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I come to hospice volunteering from an unusual angle in comparison to other volunteers. Most people who choose to do volunteer caregiving in hospice do so because they have been with a relative or loved one during their dying process and it has profoundly impacted them. I can certainly see why they would choose to volunteer. However, I come from the unusual experience of having been the one to die and for some unfathomable reason I was plucked from the jaws of death. I survived odds that no reasonable person would ever choose. Only 6.8% of people survive out-of-hospital sudden cardiac arrest in the US and only 3% survive without debilitating anoxic/hypoxic brain injury. Statistically, I really shouldn’t still be here.

During a conversation/training on the signs of approaching death, there was a discussion about unpleasant odors that are sometimes present and the bodily fluids that can cause them. I was abruptly reminded that night of an undignified part of my own death just over a year ago. In addition to going into convulsions due to oxygen deprivation, my bladder voided its contents into my shorts and onto the grass in front of everyone who was witnessing my death. I was not in control of this body. I was the one that was dying and apparently that’s what dying people do. It’s not the sort of thing that I like to think about because there is no dignity in pissing your pants while being completely unable to care for yourself. I know this all too intimately.

The conversation about this, during the training, had a level of humor and levity that was both understandable and a somewhat painful and jarring for me personally. I understand, respect, and will defend the value and use of humor as a way to help caregivers manage and be present for the difficult or even traumatic experiences of being with the dying. My paramedic rescuers taught me how important this sense of humor was to the preservation of their sanity as they went on emergency call after emergency call, day after day, year after year.

And yet the levity and humor also stung because that was me dying and it was me, pissing my pants during the process, as others were trying to care for me. There was nothing dignified in it. It was humbling and even somewhat humiliating. Maybe that’s why preserving the dignity of our hospice residents is so important to me. In this way, I may understand them like few people can. My hope in writing and sharing this is that it will help others to understand the role of humor as well as to empathize more deeply with those we serve.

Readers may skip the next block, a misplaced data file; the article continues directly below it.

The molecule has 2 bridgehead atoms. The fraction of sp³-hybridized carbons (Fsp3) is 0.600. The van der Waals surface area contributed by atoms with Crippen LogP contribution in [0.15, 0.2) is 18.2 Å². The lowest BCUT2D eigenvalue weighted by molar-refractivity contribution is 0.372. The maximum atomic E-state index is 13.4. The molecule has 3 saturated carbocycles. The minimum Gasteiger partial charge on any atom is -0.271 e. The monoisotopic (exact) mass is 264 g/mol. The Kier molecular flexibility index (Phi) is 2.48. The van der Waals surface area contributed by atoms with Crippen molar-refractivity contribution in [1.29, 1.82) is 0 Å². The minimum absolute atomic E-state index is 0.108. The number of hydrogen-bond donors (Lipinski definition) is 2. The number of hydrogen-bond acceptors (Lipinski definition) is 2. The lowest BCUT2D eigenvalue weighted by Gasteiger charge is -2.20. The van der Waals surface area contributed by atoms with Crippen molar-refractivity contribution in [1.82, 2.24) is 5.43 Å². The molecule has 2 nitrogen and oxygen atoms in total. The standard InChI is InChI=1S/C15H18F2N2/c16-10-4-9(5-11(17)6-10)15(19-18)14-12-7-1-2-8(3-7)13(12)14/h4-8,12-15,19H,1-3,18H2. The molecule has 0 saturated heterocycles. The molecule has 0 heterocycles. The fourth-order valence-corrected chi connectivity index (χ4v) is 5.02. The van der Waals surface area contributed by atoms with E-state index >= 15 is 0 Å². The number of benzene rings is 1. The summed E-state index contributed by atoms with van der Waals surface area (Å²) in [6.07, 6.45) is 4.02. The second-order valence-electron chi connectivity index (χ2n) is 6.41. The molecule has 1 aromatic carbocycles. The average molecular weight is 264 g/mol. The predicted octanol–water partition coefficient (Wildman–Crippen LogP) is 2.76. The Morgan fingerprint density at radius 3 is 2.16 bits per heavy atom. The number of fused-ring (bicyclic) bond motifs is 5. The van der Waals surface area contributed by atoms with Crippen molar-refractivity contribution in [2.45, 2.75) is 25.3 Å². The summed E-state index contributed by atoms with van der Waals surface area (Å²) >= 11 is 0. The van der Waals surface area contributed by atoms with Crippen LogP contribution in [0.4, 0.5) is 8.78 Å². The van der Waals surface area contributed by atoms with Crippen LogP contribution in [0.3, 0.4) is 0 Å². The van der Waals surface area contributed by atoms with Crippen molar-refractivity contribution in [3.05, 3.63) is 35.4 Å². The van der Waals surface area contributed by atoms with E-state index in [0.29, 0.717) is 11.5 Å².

The Waystation

Sunday evening: I entered her room. Labored, inconsistent breathing, still body lying in bed, hands occasionally grasping. The grating drone and incongruous cadence of the announcers at a basketball game was blaring away on the TV in the background. Future measured in days, not weeks, they said. Hearing, one of the few senses left that connected her to everything beyond the boundary of her skin.

“It shouldn’t be like this” moved through my veins like icewater.

No, she didn’t watch sports when she was able to communicate her needs and I don’t know what she would find soothing, but I needed to do something. Reaching into the mystery with the only available question left, “What would I want to hear in my final days?” I remembered hearing about a harpist coming to provide soothing music to my aunt Sherry when she was close to death.

I will take a leap of faith and change the soundtrack, find something more soothing and relevant. My only wish? That it soothed. And that she felt someone cared enough to provide soothing. And then I just sat with her. I didn’t know what else to do but to simply be with her in the mystery of not knowing, the ultimate mystery of any existence.

Today: two and half days later, the news. Sadness at a life no longer available to the rest of us. Gratitude for the transformative power of love and the small unassuming Army (Angels) of compassion that wielded its transformative power in her last days here. I’m utterly blown away!

This is a little pocket of heaven on earth; a sacred waystation for those departing for home. It doesn’t matter, the story of their life. Each life is sacred, loved, and tended. Preparation for the journey.

How do I determine who is the care-giver and the receiver in all of this? Who is the teacher and who is the student? I think I’m in over my head and the best way possible here. What a poignant blessing!